The Los Angeles City Council voted Wednesday to authorize Mayor Eric Garcetti and Council President Nury Martinez to bring the city into a cooperative to manage safety and security services for the 2028 Olympics.
The City Council’s approval authorized Garcetti and Martinez to enter into a memorandum of understanding to join the already created California Olympic and Paralympic Public Safety Command. The cooperative would consist of the city, the Los Angeles Organizing Committee for the Olympic and Paralympic Games 2028 and the California Office of Emergency Services.
The cooperative will help coordinate law enforcement resources during the games on the federal, state and city level. Los Angeles would have one co-chairperson on the cooperative, which will be either the Los Angeles Police Department chief, the Los Angeles Fire Department chief or someone else appointed by the mayor and confirmed by the City Council.
It will also determine which resources are needed to protect Olympic venues and maintain police services throughout the city during the Games.
Federal authorities will be involved in the command a couple of years before 2028, when the event is designated a National Special Security Event, according to John Wickham, division head of the city legislative analyst.
Critics argue that the cooperative will expand policing in Los Angeles and that the 2028 Olympics in general will have negative impacts on policing, homeless encampments and communities of color.
Councilwoman Nithya Raman, who was one of two council members to vote no, raised questions about designating the event as a National Special Security Event and wondered how the city would protect its immigrant residents from U.S. Immigration and Customs Enforcement. She also asked if the executive committee’s Los Angeles representatives would have authority to make decisions on behalf of the city or would have to get approval from the mayor or City Council.
Raman said she wanted these questions answered before the City Council enters into the agreement, and said she submitted her questions to the City Attorney’s Office but did not yet get a response.
Councilman Mike Bonin also voted no.
“I would feel much more comfortable with the (agreement) if we had built into it some of the safeguards that we’re talking about, that we enter into this (agreement) saying to our partners at the state and federal level, `this is our city and there are certain things that we hold dear,”’ he said.
According to Wickham, Los Angeles will not give away any authority to another entity once it joins the cooperative. “It is simply allowing the city to join in conversations with the state and LA28 in planning for the Olympics,” he said.
Wickham told council members that the cooperative “is not giving away any of the city’s ability to set its own path on public safety in the future.”
Wickham said he didn’t think the city would have a lot of power to tell the federal government how to “run its business” in Los Angeles during the games, but said the city should check with the Los Angeles city attorney.
Councilman Marqueece Harris-Dawson said he was an adolescent during the 1984 Olympics in Los Angeles and during that time he was told by his parents not to go outside after 6 p.m. because of the police.
“The Olympics open up a door for law enforcement to pursue things that might not be supported in a regular setting and I just want to register and agree with my colleagues that, since we have that history, we need to be out front about that,” he said.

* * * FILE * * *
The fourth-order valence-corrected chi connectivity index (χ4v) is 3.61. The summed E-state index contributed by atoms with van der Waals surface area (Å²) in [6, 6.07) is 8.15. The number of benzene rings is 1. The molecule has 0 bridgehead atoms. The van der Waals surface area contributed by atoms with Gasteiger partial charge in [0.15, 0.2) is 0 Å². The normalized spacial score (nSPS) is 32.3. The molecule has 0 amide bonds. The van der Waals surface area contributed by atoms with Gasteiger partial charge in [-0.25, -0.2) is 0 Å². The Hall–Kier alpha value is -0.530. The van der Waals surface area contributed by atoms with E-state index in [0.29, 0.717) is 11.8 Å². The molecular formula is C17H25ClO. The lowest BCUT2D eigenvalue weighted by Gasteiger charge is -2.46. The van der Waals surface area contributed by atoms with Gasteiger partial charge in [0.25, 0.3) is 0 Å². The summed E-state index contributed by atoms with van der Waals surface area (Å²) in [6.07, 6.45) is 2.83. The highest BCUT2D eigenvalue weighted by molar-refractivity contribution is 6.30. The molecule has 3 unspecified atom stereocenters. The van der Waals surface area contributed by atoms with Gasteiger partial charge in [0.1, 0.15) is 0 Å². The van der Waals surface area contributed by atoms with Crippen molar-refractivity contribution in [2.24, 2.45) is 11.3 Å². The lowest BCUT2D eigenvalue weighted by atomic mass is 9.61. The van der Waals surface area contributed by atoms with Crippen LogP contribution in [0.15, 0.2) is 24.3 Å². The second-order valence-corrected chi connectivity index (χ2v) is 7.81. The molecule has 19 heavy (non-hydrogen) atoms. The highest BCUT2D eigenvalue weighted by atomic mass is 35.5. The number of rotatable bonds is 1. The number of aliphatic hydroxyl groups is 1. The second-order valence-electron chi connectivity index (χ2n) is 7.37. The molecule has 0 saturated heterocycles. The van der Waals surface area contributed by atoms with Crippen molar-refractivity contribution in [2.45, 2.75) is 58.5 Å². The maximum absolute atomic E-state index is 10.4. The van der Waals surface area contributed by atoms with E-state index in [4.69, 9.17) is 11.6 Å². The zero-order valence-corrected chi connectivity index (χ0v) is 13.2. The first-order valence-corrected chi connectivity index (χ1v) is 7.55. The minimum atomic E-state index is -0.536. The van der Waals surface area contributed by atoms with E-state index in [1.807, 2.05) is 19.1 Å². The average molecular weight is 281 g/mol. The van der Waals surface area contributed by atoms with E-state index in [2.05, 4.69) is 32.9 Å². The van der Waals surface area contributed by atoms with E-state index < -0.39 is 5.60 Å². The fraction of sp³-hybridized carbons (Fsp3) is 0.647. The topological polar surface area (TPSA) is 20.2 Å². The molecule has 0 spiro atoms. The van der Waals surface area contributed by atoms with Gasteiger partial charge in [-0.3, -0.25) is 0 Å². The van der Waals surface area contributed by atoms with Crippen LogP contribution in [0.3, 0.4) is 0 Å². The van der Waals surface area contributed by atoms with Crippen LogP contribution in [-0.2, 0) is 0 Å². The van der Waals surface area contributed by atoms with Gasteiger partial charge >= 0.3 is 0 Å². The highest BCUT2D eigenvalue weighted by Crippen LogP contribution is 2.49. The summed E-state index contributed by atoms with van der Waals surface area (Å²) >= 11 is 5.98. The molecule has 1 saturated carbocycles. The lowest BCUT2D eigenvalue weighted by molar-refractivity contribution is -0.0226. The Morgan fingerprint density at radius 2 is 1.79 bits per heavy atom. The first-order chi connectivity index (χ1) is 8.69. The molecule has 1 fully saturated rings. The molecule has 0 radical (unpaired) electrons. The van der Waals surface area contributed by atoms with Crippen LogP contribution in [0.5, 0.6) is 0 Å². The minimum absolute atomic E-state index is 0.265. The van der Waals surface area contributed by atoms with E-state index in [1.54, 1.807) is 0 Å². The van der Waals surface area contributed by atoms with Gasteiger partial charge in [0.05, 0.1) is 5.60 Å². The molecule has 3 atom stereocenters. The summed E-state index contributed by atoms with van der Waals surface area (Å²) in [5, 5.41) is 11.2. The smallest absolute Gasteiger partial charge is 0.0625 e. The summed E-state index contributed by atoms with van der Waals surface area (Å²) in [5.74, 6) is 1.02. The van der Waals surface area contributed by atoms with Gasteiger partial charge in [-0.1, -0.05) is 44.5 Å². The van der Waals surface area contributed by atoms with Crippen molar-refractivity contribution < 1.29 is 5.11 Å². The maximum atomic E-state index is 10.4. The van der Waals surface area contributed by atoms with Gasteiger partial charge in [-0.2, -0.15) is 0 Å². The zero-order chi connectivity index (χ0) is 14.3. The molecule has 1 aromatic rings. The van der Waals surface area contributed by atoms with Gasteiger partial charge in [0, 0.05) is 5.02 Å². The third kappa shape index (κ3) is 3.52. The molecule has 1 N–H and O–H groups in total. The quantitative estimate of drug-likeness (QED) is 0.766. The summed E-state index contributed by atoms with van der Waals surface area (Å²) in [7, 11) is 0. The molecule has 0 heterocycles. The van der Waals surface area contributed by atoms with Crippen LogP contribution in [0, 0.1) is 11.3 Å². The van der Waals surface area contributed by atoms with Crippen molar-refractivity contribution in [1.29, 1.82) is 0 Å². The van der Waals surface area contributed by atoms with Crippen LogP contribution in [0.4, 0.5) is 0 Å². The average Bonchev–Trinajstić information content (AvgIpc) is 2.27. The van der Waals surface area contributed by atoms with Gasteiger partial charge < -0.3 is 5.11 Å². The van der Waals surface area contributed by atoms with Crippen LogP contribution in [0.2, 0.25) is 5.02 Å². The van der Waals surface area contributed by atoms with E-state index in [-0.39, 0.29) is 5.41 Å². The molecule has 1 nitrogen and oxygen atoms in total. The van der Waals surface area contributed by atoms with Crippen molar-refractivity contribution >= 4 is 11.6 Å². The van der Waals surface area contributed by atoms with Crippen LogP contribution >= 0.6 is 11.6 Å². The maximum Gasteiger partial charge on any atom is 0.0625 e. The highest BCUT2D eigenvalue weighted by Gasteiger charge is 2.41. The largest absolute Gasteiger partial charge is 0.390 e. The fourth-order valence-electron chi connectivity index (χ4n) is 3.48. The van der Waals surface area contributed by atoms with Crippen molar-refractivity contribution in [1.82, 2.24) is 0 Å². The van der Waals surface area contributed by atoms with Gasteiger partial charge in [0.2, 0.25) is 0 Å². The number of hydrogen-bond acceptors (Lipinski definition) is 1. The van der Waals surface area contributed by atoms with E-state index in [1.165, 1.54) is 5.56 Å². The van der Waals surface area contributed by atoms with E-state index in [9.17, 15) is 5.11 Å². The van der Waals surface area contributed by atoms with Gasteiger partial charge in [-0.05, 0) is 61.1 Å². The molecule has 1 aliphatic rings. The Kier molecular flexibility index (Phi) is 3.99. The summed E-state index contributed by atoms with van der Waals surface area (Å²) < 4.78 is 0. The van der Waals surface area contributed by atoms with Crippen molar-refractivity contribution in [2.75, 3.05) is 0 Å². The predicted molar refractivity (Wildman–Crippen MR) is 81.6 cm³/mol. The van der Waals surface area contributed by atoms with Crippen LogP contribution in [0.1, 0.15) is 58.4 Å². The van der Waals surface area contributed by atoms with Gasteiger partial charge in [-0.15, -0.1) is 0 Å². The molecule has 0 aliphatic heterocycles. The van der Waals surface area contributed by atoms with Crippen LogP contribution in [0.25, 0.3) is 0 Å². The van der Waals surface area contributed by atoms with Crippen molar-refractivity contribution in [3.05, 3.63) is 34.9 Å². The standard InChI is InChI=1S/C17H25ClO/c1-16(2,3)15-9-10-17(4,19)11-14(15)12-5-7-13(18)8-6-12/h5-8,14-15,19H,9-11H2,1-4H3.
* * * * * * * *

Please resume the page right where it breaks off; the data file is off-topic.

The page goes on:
“There’s no reason why we need to send any signal as a city that we need Border Patrol in Los Angeles during a time when we’re supposed to be welcoming the world … and we need to assert that on the front end rather than waiting til they get here and say `well no we didn’t want that.’ I think we need to be more forceful and up front about our vision for public safety.”
Harris-Dawson voted yes to enter the city into the agreement, saying “when the time is right, and we have confidence in the folks that are representing the city at these tables, when the time is right we need to take a bold and assertive stance around our public safety vision for the Olympics in our city.”
Councilman Mitch O’Farrell argued that Los Angeles must join the command in order to have a seat at the table on discussions about safety and security in Los Angeles during the games.
“If we did not insert ourselves in this conversation, we would in fact have no oversight whatsoever. So this is an assertion of our oversight as it relates to safety and security of the Olympic Games and Paralympic Games,” he said.
“When we unanimously agreed to host the 2028 Olympics a few years back we knew that we were taking on an enormous challenge and opportunity. We also know that we were determined to make the most of it, to have it be the safest and most successful Olympics in world history and this is part of that obligation,” O’Farrell said.
On Feb. 23, the Ad Hoc Committee on the 2028 Olympics and Paralympic Games voted to recommend that the City Council authorize Garcetti and Martinez to bring the city into the cooperative. The motion passed through the committee with five yes votes and two members absent.
The organization NOlympics L.A. contends that the 2028 Olympics will accelerate displacement and the militarization of police in Los Angeles at a time when many Angelenos and officials are looking at ways to decrease policing and re-imagine public safety.
Activists cite a June 2020 neighborhood council meeting at which an LAPD officer said the department needs a 30% expansion to prepare for the Olympics.